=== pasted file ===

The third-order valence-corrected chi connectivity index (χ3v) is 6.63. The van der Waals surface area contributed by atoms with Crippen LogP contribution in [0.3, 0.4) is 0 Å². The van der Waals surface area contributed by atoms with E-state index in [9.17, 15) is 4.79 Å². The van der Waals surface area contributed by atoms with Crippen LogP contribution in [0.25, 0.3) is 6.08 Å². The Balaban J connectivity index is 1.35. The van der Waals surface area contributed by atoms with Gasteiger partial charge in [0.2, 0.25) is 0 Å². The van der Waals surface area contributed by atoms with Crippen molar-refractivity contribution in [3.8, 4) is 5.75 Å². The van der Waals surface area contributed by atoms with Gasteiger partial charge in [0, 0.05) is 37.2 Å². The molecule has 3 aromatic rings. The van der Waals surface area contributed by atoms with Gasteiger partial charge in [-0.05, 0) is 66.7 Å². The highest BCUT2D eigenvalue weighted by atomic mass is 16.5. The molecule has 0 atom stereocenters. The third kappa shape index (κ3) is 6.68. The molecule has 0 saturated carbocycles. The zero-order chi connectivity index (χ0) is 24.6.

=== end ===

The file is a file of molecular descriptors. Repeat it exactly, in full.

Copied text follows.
The third-order valence-corrected chi connectivity index (χ3v) is 6.63. The van der Waals surface area contributed by atoms with Crippen LogP contribution in [0.3, 0.4) is 0 Å². The van der Waals surface area contributed by atoms with E-state index in [9.17, 15) is 4.79 Å². The van der Waals surface area contributed by atoms with Crippen LogP contribution in [0.25, 0.3) is 6.08 Å². The Balaban J connectivity index is 1.35. The van der Waals surface area contributed by atoms with Gasteiger partial charge in [0.2, 0.25) is 0 Å². The van der Waals surface area contributed by atoms with Crippen molar-refractivity contribution in [3.8, 4) is 5.75 Å². The van der Waals surface area contributed by atoms with Gasteiger partial charge in [0, 0.05) is 37.2 Å². The molecule has 3 aromatic rings. The van der Waals surface area contributed by atoms with Gasteiger partial charge in [-0.05, 0) is 66.7 Å². The highest BCUT2D eigenvalue weighted by atomic mass is 16.5. The molecule has 0 atom stereocenters. The third kappa shape index (κ3) is 6.68. The molecule has 0 saturated carbocycles. The zero-order chi connectivity index (χ0) is 24.6.